COVID-19: Resources for Parents and Guardians

This page connects parents and guardians with resources to support their family’s health and well-being during the COVID-19 pandemic. Because COVID-19 is still spreading in our communities, all of us have a role to play in keeping Wisconsin children healthy and safe.


Did you know?

Children can get sick with COVID-19 and can spread it to others, even if they do not have symptoms. Many children who get COVID-19 have mild symptoms or have no symptoms at all. However, some children get very sick. These children may require hospitalization or be placed on a ventilator to help them breathe. In rare cases, they may die.

Medical experts are still learning about the long-term effects of COVID-19 in children. One rare but serious condition associated with COVID-19, multisystem inflammatory syndrome in children (MIS-C), is being closely investigated.

 

Help protect your child by getting the COVID-19 vaccine.

Is your child eligible for the vaccine? If your child is 12 years or older, they are eligible to receive the Pfizer vaccine. Learn more about vaccinating your child who is age 12 or older.

 

Children at higher risk for severe illness from COVID-19

Babies under 1 year old might be more likely to have severe illness from COVID-19. Other children, regardless of age, with underlying medical conditions might also be at increased risk of severe illness compared to other children. If your child has an underlying condition, make sure to discuss your child’s risk for getting very sick with their health care provider and take steps to protect your child from COVID-19.

Stop the spread of COVID-19 in children

We recognize that some people may not have the resources and privileges that allow them to engage in some prevention practices. Follow these steps as much as you are able to prevent the spread of COVID-19:

  1. Get your child vaccinated when they are eligible. By being vaccinated, they have a far lower risk of getting severely sick, being hospitalized, or dying from COVID-19. Currently, if your child is 12 years or older, they are eligible to receive the Pfizer vaccine. The Moderna and Johnson & Johnson vaccines are authorized for use in people ages 18 and older. Learn more about vaccinating your child who is age 12 or older.
  2. As a parent or guardian, get vaccinated. All adults in Wisconsin are eligible to receive a COVID-19 vaccine. You can help protect your child by getting vaccinated. Vaccinated parents with unvaccinated children should still follow the recommended precautions when in public and ensure their child follows all public health recommendations. Only gather with one other fully vaccinated household at a time.
  3. Encourage your child to cover their coughs and sneezes. Show your child how to cover their mouth and nose with a tissue or the inside of their elbow.
  4. Help your child wear a mask when in public and around people they don’t live with if they are 2 or more years old.
  5. Make sure your child washes their hands often with soap and water for at least 20 seconds or that they use hand sanitizer with at least 60% alcohol.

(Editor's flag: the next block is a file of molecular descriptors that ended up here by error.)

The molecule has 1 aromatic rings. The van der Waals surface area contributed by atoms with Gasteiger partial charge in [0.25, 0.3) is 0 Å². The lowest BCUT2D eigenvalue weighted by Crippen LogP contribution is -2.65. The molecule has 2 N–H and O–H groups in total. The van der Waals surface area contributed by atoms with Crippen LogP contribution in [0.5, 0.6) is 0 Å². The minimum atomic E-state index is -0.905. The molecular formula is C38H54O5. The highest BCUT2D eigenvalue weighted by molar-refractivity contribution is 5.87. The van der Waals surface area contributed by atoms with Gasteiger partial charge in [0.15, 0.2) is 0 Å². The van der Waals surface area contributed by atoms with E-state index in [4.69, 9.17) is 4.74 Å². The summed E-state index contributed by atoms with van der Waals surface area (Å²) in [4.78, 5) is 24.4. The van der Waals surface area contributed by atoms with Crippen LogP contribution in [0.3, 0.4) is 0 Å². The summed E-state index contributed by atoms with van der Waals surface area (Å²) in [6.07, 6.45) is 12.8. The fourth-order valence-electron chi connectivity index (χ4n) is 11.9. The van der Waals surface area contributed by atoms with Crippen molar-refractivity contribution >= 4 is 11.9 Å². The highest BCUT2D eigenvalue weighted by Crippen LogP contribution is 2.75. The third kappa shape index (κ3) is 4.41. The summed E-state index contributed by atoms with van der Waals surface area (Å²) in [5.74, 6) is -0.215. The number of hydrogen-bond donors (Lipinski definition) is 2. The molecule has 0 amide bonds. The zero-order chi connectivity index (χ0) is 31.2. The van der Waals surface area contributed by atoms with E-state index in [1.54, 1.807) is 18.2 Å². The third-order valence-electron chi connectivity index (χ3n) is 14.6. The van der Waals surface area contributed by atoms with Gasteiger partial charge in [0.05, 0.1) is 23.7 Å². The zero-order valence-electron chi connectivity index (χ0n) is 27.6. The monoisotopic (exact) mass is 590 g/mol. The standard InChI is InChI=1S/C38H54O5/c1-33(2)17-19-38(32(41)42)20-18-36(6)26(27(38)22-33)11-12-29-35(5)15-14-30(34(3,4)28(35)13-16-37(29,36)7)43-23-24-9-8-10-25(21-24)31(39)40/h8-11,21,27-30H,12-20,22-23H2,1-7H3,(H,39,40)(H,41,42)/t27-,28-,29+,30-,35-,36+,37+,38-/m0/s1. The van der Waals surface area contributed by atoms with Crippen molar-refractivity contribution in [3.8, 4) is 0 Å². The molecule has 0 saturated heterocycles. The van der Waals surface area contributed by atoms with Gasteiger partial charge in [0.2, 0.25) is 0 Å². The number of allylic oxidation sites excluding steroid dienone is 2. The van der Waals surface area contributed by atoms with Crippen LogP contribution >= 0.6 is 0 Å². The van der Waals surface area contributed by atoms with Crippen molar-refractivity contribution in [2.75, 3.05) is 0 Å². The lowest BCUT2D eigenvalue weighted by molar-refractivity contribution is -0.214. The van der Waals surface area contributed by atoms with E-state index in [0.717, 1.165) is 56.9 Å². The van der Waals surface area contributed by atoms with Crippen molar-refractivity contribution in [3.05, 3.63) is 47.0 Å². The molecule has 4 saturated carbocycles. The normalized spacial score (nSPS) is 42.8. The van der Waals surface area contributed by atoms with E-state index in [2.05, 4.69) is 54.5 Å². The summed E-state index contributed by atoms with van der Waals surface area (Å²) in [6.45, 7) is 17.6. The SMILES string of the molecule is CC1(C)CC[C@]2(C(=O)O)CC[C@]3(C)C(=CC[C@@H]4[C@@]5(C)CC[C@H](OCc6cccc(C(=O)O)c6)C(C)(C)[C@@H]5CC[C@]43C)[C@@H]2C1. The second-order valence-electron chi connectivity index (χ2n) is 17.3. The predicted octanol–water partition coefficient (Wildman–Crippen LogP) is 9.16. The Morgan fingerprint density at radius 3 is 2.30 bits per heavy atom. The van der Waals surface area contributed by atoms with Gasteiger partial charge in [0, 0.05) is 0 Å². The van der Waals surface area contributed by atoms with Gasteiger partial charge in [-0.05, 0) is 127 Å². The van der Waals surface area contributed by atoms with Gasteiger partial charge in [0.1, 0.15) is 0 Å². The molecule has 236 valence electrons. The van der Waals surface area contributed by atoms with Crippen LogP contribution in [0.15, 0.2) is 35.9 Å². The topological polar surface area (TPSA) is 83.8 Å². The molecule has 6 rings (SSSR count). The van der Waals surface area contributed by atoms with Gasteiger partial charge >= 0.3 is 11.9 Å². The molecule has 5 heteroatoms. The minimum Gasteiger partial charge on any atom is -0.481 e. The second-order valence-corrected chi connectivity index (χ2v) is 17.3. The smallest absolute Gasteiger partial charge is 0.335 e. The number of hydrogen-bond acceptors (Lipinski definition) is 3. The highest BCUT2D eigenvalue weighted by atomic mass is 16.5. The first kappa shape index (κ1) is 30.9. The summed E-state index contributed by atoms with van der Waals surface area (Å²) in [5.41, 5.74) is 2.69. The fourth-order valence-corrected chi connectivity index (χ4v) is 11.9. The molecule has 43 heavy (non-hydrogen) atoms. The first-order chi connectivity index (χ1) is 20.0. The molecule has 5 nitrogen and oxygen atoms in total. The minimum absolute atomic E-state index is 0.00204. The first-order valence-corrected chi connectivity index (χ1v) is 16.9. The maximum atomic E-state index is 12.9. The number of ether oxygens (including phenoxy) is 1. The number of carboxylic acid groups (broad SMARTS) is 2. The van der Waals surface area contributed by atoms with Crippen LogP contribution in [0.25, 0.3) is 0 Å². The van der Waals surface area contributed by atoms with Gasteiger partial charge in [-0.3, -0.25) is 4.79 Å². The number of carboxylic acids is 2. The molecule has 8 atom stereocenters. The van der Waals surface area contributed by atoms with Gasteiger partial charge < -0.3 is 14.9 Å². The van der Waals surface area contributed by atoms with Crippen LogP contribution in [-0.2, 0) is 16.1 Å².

6. Keep your child at least 6 feet away from others who don’t live with them and those who are sick. Help keep unvaccinated kids safe by having them play outdoors when possible, ensuring those old enough to wear masks do so, and limiting the number of other kids they regularly interact with in person. Consider connecting virtually with other children if that option is available to you.
  7. Get your child tested if they have symptoms of COVID-19 or if they come in close contact with someone who has COVID-19.
  8. Keep your child home if they have been diagnosed with COVID-19 or if they have been in close contact with someone with COVID-19. Follow isolation and quarantine instructions.

Resources and materials to support your family's health and well-being

Routine Preventative Care

Even though children younger than 12 years cannot get the COVID-19 vaccine right now, make sure they are up-to-date on vaccines that protect them from many other diseases. Be sure to schedule routine childhood health care visits. These visits help prevent other conditions and illnesses and ensure your child is healthy. At a routine childhood health care visit, your child may receive childhood vaccines, weight and height check-ups, nutrition counseling, anemia and lead testing, support for language development and more.

Childhood Vaccinations

Health Care Providers

Medicaid and BadgerCare Plus

COVID-19

Take simple steps to stop the spread of COVID-19 and protect yourself and loved ones from COVID-19. Your actions can help protect everyone in Wisconsin.

Wisconsin Department of Health Services (DHS) Resources

Centers for Disease Control and Prevention (CDC) Resources

Mental Health

There’s no time like the present to take care of yourself and your family. That’s a lot easier said than done with all that’s currently going on. The tools and resources available through Resilient Wisconsin can help.

Logo for Resilient Wisconsin: Connected. Stronger. Thriving.

 

Featured tools and resources:

Mental Health Conditions

Relationships

Suicide Prevention

Screen Time Advice for Parents

Trauma and Adverse Childhood Experiences (ACEs)

Additional Support for Families

Check out the Office of Children’s Mental Health’s list of organizations that provide support to families throughout the state.

Last Revised: May 12, 2021

211 Wisconsin

Call 211 or 877-947-2211 to get referrals for thousands of services across Wisconsin. For COVID-19 questions, text COVID to 211-211. Language assistance is available.

Resilient Wisconsin

Get help learning how to manage stress and adapt to change with services and support from organizations across the state.

Helpful resources

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